Why it’s a good idea: Our society has become increasingly sedentary over the years, and this sedentarism is not so good for low back pain and function (29). And all the prolonged sitting we do is generally not very good for back pain either (30-31). The typical desk-worker is slumped over with a rounded spine and rounded shoulders, along with a forward head position. We want to “undo” this posture by stretching the shortened muscles and strengthening the lengthened muscles. Rest assured, the crucifix stretch achieves both of these criteria.

What to do: 

Stand tall and place the arms out to the sides. Simultaneously extend the spine by picking the chest up and externally rotating the shoulders by pointing the thumbs behind you. Keep the head and neck in a neutral or packed position (which resembles a double-chin). Hold this position for 3 seconds and repeat 5-10 times.

Crucifix Stretch

Crucifix Stretch

Diaphragmatic Breathing

Why it’s a good idea:  People these days are too stressed out! Increasing responsibilities and pressure takes its toll by negatively impacting our neuroendocrine, metabolic, and immune systems (32). This stress impacts the way we breathe. In fact, upper chest breathers exhibit poor cardiovascular efficiency and nervous system balance (33). The good news is that breathing retraining is very effective, and by practicing various breathing techniques, you can reduce anxiety, reduce oxidative stress, improve quality of life, achieve better balance of the parasympathetic and sympathetic divisions of the autonomic nervous systems, reduce blood pressure, and reduce resting heart rate (34-41). In short, it’s well worth it to spend a few minutes per day on specialized breathing techniques.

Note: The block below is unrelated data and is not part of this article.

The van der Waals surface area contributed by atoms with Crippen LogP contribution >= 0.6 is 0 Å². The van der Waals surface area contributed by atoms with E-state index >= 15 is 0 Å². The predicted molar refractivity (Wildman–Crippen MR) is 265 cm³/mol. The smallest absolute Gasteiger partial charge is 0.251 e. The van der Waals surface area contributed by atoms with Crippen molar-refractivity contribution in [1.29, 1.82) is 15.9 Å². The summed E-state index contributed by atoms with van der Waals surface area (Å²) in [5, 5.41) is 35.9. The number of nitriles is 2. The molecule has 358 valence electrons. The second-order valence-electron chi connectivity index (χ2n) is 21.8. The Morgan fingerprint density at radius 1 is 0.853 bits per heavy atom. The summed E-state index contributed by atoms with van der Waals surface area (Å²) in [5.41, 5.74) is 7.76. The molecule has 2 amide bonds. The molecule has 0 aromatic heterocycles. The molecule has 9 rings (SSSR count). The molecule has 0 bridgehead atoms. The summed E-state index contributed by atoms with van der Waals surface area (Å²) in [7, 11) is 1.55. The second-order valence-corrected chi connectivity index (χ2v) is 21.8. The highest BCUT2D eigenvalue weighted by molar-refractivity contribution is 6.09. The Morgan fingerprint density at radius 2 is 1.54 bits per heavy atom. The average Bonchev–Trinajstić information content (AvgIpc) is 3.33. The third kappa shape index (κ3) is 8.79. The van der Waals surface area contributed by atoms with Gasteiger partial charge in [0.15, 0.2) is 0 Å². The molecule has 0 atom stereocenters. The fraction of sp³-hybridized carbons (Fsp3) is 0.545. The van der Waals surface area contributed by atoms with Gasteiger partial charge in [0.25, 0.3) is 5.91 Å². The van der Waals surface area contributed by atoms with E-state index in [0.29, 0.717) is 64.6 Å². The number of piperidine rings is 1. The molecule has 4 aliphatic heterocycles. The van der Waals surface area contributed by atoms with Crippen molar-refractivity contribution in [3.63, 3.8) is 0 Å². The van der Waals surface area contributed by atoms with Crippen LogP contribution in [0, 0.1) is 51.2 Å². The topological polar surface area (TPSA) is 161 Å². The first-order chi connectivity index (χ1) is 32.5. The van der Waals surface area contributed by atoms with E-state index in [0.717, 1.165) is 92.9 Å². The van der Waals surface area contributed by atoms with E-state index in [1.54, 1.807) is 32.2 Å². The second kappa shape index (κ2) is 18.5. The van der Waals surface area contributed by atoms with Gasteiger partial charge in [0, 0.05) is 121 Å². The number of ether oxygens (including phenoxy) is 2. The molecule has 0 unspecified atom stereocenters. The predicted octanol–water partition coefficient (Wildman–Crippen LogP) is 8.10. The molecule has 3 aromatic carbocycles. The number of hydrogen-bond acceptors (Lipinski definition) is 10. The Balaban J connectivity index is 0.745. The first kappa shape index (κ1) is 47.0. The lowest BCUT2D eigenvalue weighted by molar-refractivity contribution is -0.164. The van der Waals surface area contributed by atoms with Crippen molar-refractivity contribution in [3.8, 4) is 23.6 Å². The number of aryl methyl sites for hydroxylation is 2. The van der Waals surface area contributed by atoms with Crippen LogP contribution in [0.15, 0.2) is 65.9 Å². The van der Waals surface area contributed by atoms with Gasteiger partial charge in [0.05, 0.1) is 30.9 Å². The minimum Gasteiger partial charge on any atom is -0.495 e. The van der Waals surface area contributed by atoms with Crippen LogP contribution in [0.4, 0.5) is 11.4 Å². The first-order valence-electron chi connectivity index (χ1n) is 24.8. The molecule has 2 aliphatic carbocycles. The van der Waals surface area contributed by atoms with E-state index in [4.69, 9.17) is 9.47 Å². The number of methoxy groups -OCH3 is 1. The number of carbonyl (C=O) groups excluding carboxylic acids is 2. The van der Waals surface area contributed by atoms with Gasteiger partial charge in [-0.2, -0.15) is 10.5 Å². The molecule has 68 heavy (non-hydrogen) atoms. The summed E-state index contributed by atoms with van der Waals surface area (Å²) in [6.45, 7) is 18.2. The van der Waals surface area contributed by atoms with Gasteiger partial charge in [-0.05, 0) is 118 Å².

What to do: There are many effective breathing methods that you can experiment with. Here’s one that I really like. Lay down and place one hand on your chest and one hand on your belly. Relax all of your muscles and begin breathing deep. Pull air into your belly first and then into your chest. If you do it correctly, you’ll feel the hand on your belly rise for the first two-thirds of the breath, then the hand on your chest will rise for the last-third of the breath. Make sure your exhalation lasts longer than your inhalation; ideally around twice as long. Do this for 3-5 minutes.

Diaphragmatic Breathing

Diaphragmatic Breathing

These five activities will only take up 6-8 minutes of your day but will likely do wonders in terms of longevity and well-being in later years of life. Take care of your body and do the small things that count!